Q: Once you have your carpets cleaned, do they get dirty faster? A: I’ve heard that saying a lot of times myself. It’s been around a long time, and years ago it was true. It comes from a time when most carpets were shampooed. The carpets were scrubbed with a foaming cleaner and then the foam was either sucked out with a wet vacuum or in some cases, allowed to dry and then dry vacuumed in an attempt to remove the residues. The problem was that the shampoo or other cleaning products were never actually rinsed from the carpet. The remaining residues made the carpet slightly sticky and from then on the carpet would attract dirt faster. Many years ago, we were the first in the area to offer hot water extraction or “steam cleaning” and this greatly reduced the amount of residues left in the carpet. However, it did not completely solve the problem because there was still no separate rinse performed. Unfortunately today, many cleaning firms still use the steam cleaning machines or truck mounts in the same old way. Q: I vacuum regularly and we’re careful with spills. Why do I need the carpets cleaned? A: Great! Regular vacuuming is one of the best things you can do for your carpet. Don’t forget to use the hose end or a small tool to vacuum the outer edge of any carpeted stairs you may have. The soil really gets impacted in this area from traffic and most people just vacuum the top of the tread area. Eventually however, vacuuming will not be enough to maintain the carpet. The problem is that over time, an oily film builds on the carpet. This can come from pollution, moisture and cooking oils in the air, perspiration from bare feet, etc. Another big source of oily film is pets; they have oily coats and they sweat from their feet (I know, I have three large dogs!). Now it’s not that this oily film in itself looks dirty, but what happens is that all the dust and dirt we all have sticks to the oil and therefore to the carpet. At this point, your vacuum can no longer remove it and you must have it cleaned to remove the oil and dirt. The good news is that the cleaning method and products that we use are the very best at removing the oily film and soil. Q: How often should I have my carpets cleaned?
Q. Why shouldn’t I just rent a carpet cleaning unit and save some money? It is true you can definitely save money doing it your self, but at what is the true cost? Improperly treating stains with the incorrect product, or pH can permanently set a spot, a spot that could easily been removed by us. Portables, especially the rental ones lack suction, the ability to remove all the debris and equally important the water you have injected. This inability to fully remove all that water can leave your carpets wet for days not a few hours like us, causing bacterial growth and the odours that go along with them. Time is money, figuring the time to pick up, set up, move furniture, and return you could easily spend an entire day soaking your carpets, in the same time period we could have cleaned and fully dried your carpets. The place that rents the units to you will NOT give you a money back guarantee if you are not satisfied with your cleaning or help you remove the browning or wicking back of spots after it dries in a few days. We back ours with a money back warranty and a 30 day no spot returns guarantee or else we will. Q. Does your cleaning process soak the backing of the carpet? No, although our process rinses the carpet deep down, moisture does not penetrate the backing of the carpet. With our powerful truck mounted equipment, your carpet is thoroughly rinsed, and left only damp to the touch. The best way to prove this is to clean front door mats which are the most soiled carpets in a home. Upon cleaning, we welcome you to flip it over and you will find that the floor is 100% dry and no water has gone thru to the carpet backing. Many proponents of dry cleaning will tell you that steam cleaning soaks the carpet, pad, and sub floors – this simply does not happen with our powerful cleaning machines. Put us to the test – we have nothing to hide. Q. Can you get the pet odour out of my carpet? Pet odour is a very common problem. At AAA Steam Carpet Cleaning we can help you deal with your pet odours. The problem with pet odour is that it can be much deeper than it first appears. Pet urine can easily soak through the backing of the carpet into the padding underneath. In more severe cases the urine can penetrate into the sub-floor beneath the padding. This creates a problem that is multi-layered. The urine also provides for the growth of bacteria. This in turn contributes to a worsening of the odour problem and can contribute to permanent color loss of the carpet fiber. Left untreated over a period of time pet odour can become absorbed into many of the porous materials in your home. Draperies, sheet rock, upholstered furniture, baseboards, even the concrete foundation are just a few of the materials that can absorb these odours. We offer a range of solutions to help you solve your pet odour problems. To answer your question – a complete inspection of your carpet, pad and subfloor would have to be done. When the subfloor and pad are saturated carpet cleaning alone will not remove the odours completely, as the odours will wick up from the subfloor and pad. We can guarantee complete pet odour removal with out the removal and replacement of effected pad, sealing of the subfloor and cleaning of both sides of the carpet. So it is best to get us in as soon as possible to treat these accidents before the damage sinks in. Q. Do I have to be home while my carpet is being cleaned? It is not necessary that you be home while your carpet is cleaned because our carpet cleaners are professionals, fully trained, reliable and insured. However, we recommend that someone be home before we begin cleaning to discuss carpet care issues pertaining to your carpet, and to discuss which cleaning package you would prefer. Q. Why do some stains reappear after carpets have dried? Some spots may reappear after drying or after a few days of usage. This is usually caused by a previous soap build-up or stickiness from a spill. Spots reappearing from a process called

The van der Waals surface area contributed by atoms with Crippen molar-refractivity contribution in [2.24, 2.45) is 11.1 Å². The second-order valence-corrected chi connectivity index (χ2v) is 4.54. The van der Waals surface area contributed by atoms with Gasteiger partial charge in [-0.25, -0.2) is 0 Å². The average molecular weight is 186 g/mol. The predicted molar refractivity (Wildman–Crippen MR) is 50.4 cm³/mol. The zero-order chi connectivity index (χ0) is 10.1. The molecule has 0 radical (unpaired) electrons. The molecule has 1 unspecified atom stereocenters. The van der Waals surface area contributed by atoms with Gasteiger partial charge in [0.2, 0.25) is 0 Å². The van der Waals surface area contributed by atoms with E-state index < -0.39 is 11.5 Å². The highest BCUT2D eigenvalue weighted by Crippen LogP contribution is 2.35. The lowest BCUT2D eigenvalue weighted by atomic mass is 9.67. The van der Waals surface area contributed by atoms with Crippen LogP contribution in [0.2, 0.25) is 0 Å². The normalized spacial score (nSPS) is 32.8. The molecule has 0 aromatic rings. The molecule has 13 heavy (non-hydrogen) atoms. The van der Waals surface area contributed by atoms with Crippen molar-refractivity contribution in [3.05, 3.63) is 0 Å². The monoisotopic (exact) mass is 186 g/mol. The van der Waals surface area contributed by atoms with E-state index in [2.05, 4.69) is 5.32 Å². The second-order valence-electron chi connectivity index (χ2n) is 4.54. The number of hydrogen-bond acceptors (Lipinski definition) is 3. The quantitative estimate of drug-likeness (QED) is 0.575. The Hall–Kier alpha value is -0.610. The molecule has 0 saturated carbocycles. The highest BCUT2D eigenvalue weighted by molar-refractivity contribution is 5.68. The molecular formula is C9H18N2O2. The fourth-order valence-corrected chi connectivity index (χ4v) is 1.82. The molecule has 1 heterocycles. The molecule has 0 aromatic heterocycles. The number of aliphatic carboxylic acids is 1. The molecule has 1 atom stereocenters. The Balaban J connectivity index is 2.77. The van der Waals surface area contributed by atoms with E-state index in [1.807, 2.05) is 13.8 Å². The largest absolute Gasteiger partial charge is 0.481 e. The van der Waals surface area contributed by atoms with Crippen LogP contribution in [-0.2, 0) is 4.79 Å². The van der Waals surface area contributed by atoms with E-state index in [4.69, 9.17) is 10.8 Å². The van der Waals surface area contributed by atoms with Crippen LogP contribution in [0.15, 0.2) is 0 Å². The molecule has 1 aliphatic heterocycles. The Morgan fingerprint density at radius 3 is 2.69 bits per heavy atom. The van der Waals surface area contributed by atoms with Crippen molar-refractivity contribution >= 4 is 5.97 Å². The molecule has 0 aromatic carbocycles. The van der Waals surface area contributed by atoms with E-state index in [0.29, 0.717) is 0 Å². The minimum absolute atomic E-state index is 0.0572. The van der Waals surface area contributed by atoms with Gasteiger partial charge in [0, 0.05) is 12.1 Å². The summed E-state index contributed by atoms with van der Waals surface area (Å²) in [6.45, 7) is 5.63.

Vacuum washing has long been in use in Europe, mostly in larger train and bus companies, schools, and historic preservation. The system works on all surfaces which are water resistant (carpet, upholstered furniture, wooden floors, stone, plastics). A great advantage is that this system works without brushes or pads so there is no abrasion on pile. Household processes Other household carpet-cleaning processes are much older than industry standardization, and have varying degrees of effectiveness as supplements to the more thorough cleaning methods accepted in the industry. Vacuum For more details on this topic, see Vacuum cleaner. Vacuum cleaners use air pumps to create partial vacuums to suck up dust and dirt, usually from floors and carpets. Filtering systems or cyclones collect dirt for later disposal. Modern carpet cleaning equipment use rotary vacuum heads and spray jets to deep clean the carpet through hundreds of multi-directional cleaning passes. Some add steam and agitation. Models include upright (dirty-air and clean-air), canister and backpack, wet-dry and pneumatic, and other varieties. Robotic vacuum cleaners have recently become available. Stain removal Cleaned and uncleaned areas of a carpet Tea leaves and cut grass were formerly common for floor cleaning, to collect dust from carpets, albeit with risks of stains. Ink was removed with lemon or with oxalic acid and hartshorn; oil with white bread or with pipe clay; grease fats with turpentine; ox gall and naphtha were also general cleaners. Ammonia and chloroform were recommended for acid discoloration. Benzine and alum were suggested for removing insects; diatomaceous earth and material similar to cat litter are still common for removing infestations. Candle wax is removed by placing a towel over the affected carpet area and applying steam from a clothes iron until the wax absorbs into the towel. Some traditional methods of stain removal remain successful and ecological. Caution should be addressed when treating natural fibers such as wool. The longer the stain material remains in the carpet, the higher the chance of permanent color change, even if all the original stain material is removed. At times pets urinate on the carpet and this results in a bad odor especially when it is hot and humid.The carpet or rug is usually taken outside and immersed in water to remove such stains. Immediately blotting (not rubbing) the stain material as soon as possible will help reduce the chances of permanent color change. Artificial food coloring stains are generally considered permanent stains. These may be removed by professional cleaners or deep cleaning rental machines with heat-transfer stain-reducing chemicals, but carry risks of burning the carpet. Stain removal products can be combined with anti-allergen treatments to kill house dust mites. Other Carpet rods, rattan rugbeaters, and carpet-beating machines for beating out dust, and also brooms, brushes, dustpans, and shaking and hanging were all carpet-cleaning methods of the 19th century; brooms particularly carry risks of wear. Steam cleaning increases the lifespan of your carpet. Misconceptions Robert Wittkamp (1942–2007), IICRC-certified master Carpet Cleaners technician with 30 years' expertise in carpet cleaning, commented that old wives' tales persist and thrive within the industry. For instance, the concept that walking barefoot on a carpet may lead to damage from body oils has not been supported or disproven by standardized reports or testing or by industry evidence.